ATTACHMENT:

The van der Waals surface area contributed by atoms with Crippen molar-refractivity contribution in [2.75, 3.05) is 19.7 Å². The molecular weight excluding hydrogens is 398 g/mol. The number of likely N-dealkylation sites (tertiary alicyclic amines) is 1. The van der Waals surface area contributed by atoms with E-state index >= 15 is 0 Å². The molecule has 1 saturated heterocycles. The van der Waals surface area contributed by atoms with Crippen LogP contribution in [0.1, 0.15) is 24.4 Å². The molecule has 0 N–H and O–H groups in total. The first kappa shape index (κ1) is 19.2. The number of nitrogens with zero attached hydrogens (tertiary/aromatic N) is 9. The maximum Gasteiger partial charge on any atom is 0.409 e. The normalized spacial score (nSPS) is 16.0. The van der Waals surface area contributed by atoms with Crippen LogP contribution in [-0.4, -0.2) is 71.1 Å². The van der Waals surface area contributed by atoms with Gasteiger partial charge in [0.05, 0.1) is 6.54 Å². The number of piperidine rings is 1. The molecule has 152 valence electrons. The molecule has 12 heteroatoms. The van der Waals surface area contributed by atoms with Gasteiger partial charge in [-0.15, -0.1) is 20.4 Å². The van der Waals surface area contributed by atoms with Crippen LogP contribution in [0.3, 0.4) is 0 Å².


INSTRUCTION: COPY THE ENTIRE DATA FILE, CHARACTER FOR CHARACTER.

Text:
The van der Waals surface area contributed by atoms with Crippen molar-refractivity contribution in [2.75, 3.05) is 19.7 Å². The molecular weight excluding hydrogens is 398 g/mol. The number of likely N-dealkylation sites (tertiary alicyclic amines) is 1. The van der Waals surface area contributed by atoms with E-state index >= 15 is 0 Å². The molecule has 1 saturated heterocycles. The van der Waals surface area contributed by atoms with Crippen LogP contribution in [0.1, 0.15) is 24.4 Å². The molecule has 0 N–H and O–H groups in total. The first kappa shape index (κ1) is 19.2. The number of nitrogens with zero attached hydrogens (tertiary/aromatic N) is 9. The maximum Gasteiger partial charge on any atom is 0.409 e. The normalized spacial score (nSPS) is 16.0. The van der Waals surface area contributed by atoms with Crippen LogP contribution in [-0.4, -0.2) is 71.1 Å². The van der Waals surface area contributed by atoms with Gasteiger partial charge in [0.05, 0.1) is 6.54 Å². The number of piperidine rings is 1. The molecule has 152 valence electrons. The molecule has 12 heteroatoms. The van der Waals surface area contributed by atoms with Gasteiger partial charge in [-0.15, -0.1) is 20.4 Å². The van der Waals surface area contributed by atoms with Crippen LogP contribution in [0.3, 0.4) is 0 Å².